Sunset off the beach of Koh Lanta
Our first day in Thailand was pretty much all travel. It took us about 4 hours to get to Hatyai which is a city across the border that kind of acts like a hub to all the other cities in Thailand. You can find a bus to pretty much anywhere and the train to Bangkok stops there as well. From the Hatyai bus terminal we took a tuk tuk to the Minibus terminal... yeah... who knew minibuses get their own terminal? We sure didn't. So, that led to our first tuktuk experience. It was interesting to say the least. We obviously survived and have since survived several more tuktuks. After that tuktuk a minibus took us to Trang were we stayed for the night. There was a little festival going on there and we were able to experience our first Thai street food. IT WAS SO SCRUMPTIOUS. We had fried mussels and some delicious noodles. Actually, after we ate our first helping, we went back for seconds :) Thai food might cause a set back in my goal of losing lbs on this trip. The curry, oh! the curry.
This isn't curry but a baked pineapple with rice, shrimp and of course- pineapple!
In the morning, we embarked on another journey: car to minibus to ferry to minibus to ferry to minibus to our hotel! Finally, we made it to Koh Lanta, our first Thailand destination and the place to celebrate Jared turning 30!
One of the last pictures of Jared in his 20's
While he has been resting, I have been keeping myself occupied (when not tending to him) with beach sitting, reading, eating and I got a manicure. One of the aspects of travel both Jared and I are interested in is the interpersonal opportunities it provides which are not common in our daily working lives back home. During my manicure, I was able to chat for awhile with the lady who did my nails. She is 28 years old and owns her own shop here on Koh Lanta. In which, she not only offers a variety of spa services but also sells her own art. When she is not here working during high season, she is back home in Bangkok where her mother, older brother and younger sister live. She loves shopping in Bangkok and can find really awesome wholesale deals. When she was ten she was able to visit the U.S. and she saw the Grand Canyon. She explained she has not been back since then, partially because it is so difficult to get a visa. When I commented on my slight sunburn she asked, "Does everyone in the U.S. want dark skin too?" (I assumed the 'too' was in reference to the large number of Swedish people who frequent the island.) I said, "yes, some do" and explained tanning beds. She said that Thai men prefer lighter skin and that when she and her friend (who has lighter skin) go to the mall, the men will whistle at her friend and not her. I told her that that was crazy because she is very beautiful. Because she is. Hearing about body sensitivity from a woman in another culture with a different perspective of beauty causes you to reflect on the validity of your own standards of beauty. Also, seeing lots of older Swedish women in bikinis and men in speedos has a similar (although not as potent) effect. Ok, end introspective cultural analysis. But, check out my nails:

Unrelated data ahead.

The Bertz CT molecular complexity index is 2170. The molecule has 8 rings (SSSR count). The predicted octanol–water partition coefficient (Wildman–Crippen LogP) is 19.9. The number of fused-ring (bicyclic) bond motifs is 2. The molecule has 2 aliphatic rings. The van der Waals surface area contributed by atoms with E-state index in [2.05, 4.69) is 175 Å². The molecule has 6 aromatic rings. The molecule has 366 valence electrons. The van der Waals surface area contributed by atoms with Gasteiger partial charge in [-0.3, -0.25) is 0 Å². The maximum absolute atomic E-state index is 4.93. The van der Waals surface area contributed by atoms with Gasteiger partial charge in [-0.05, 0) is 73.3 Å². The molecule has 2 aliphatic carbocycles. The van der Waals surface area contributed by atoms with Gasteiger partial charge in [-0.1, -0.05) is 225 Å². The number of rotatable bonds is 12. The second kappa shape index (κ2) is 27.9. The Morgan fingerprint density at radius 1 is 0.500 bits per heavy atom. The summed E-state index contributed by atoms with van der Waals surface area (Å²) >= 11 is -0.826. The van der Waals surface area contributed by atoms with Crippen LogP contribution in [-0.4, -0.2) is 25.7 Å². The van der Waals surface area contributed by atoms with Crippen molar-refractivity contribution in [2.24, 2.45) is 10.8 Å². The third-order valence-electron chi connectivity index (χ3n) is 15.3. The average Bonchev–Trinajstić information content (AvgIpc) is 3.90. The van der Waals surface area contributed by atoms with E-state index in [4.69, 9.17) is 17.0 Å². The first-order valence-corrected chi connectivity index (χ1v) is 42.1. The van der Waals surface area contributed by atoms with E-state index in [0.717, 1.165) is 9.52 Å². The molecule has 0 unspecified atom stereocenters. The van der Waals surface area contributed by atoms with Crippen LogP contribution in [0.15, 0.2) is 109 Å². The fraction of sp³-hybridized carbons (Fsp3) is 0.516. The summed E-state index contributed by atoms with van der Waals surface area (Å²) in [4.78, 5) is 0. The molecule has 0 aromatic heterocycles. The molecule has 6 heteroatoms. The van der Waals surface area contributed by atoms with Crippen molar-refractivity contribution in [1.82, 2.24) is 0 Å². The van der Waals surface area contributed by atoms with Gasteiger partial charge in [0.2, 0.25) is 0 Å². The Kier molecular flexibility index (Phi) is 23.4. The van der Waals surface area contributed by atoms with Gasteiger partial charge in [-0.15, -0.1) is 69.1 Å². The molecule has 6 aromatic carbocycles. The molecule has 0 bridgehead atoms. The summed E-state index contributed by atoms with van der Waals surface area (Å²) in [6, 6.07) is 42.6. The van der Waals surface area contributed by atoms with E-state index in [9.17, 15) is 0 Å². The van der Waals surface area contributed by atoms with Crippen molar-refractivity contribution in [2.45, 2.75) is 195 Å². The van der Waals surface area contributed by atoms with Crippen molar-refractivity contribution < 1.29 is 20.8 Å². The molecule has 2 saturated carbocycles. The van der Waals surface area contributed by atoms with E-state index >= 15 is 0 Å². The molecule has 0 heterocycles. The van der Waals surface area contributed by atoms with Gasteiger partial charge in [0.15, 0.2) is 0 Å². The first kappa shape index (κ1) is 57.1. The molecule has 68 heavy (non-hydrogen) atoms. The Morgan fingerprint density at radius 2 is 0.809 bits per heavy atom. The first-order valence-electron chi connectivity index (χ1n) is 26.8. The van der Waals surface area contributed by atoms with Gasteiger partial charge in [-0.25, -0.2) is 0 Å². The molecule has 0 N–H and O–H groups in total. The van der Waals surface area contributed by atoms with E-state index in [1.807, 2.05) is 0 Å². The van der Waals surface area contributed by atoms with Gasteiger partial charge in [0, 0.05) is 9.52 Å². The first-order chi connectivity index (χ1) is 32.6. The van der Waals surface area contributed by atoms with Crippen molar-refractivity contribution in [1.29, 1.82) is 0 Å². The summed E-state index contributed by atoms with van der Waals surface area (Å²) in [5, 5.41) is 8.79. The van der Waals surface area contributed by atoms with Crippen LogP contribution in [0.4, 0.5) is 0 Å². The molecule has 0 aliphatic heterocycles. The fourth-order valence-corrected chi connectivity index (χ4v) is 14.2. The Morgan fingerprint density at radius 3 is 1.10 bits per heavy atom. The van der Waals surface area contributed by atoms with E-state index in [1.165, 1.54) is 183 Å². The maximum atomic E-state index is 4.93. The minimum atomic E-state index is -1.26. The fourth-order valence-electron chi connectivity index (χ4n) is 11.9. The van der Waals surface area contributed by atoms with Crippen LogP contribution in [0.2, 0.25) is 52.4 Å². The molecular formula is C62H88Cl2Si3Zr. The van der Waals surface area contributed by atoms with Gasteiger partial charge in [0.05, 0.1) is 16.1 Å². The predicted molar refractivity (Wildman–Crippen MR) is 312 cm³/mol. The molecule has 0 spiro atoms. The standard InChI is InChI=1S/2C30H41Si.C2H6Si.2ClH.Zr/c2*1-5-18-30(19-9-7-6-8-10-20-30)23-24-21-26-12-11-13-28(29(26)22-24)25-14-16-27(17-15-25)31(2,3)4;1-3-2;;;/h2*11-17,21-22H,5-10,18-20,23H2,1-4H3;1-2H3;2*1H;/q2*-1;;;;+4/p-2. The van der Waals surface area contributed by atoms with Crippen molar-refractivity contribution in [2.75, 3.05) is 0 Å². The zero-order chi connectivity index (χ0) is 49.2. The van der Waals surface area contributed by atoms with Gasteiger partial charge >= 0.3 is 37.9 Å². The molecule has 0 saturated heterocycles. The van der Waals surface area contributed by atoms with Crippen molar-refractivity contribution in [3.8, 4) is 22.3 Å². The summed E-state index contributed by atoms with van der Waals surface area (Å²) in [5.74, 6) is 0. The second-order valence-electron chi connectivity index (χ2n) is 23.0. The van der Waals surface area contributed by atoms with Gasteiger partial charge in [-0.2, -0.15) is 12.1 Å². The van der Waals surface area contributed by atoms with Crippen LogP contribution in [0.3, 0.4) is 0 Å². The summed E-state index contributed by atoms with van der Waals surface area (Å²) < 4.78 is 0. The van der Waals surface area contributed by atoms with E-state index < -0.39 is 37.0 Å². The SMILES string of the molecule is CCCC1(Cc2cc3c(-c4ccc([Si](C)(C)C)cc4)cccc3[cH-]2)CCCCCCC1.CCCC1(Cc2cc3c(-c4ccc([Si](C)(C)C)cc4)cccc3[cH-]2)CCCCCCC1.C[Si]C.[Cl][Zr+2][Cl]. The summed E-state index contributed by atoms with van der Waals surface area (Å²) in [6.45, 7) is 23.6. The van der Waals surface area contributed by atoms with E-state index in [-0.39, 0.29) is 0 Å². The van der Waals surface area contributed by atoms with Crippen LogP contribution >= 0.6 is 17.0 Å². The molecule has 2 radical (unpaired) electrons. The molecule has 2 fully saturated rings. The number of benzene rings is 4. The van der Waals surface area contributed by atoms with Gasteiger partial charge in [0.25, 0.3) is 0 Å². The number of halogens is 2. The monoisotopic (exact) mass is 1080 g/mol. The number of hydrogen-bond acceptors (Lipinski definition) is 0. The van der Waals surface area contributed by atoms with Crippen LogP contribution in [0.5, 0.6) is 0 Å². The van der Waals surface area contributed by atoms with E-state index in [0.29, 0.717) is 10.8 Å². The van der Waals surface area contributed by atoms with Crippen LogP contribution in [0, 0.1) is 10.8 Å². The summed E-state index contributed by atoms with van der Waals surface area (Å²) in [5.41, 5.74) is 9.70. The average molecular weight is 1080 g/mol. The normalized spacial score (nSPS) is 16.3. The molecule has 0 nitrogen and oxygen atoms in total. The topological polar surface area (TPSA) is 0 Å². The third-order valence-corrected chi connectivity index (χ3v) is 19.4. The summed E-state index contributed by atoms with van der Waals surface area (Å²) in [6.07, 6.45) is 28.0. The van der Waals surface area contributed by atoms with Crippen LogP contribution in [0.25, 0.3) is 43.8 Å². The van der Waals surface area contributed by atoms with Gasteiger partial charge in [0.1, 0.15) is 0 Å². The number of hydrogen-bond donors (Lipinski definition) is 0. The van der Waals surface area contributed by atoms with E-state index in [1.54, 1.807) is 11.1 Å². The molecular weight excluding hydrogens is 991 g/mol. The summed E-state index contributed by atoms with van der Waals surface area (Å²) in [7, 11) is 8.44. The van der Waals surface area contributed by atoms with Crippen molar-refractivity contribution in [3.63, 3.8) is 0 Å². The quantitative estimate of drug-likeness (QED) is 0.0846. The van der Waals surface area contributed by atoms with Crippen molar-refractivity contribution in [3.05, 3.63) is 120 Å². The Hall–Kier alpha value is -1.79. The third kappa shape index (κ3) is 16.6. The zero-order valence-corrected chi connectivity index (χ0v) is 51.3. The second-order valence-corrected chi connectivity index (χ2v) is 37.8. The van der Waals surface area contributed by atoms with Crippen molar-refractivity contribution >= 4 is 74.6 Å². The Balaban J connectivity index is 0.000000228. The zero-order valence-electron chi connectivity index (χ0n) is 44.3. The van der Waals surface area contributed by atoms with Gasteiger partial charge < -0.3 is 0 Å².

My Thai "crackle paint" manicure
So far, Koh Lanta has not been what we planned. But, sometimes nature makes plans seem futile. We will continue with the convalescence as long as is required and then return to our Thailand island adventure. Just another reason we are thankful that we have so much flexibility with our time.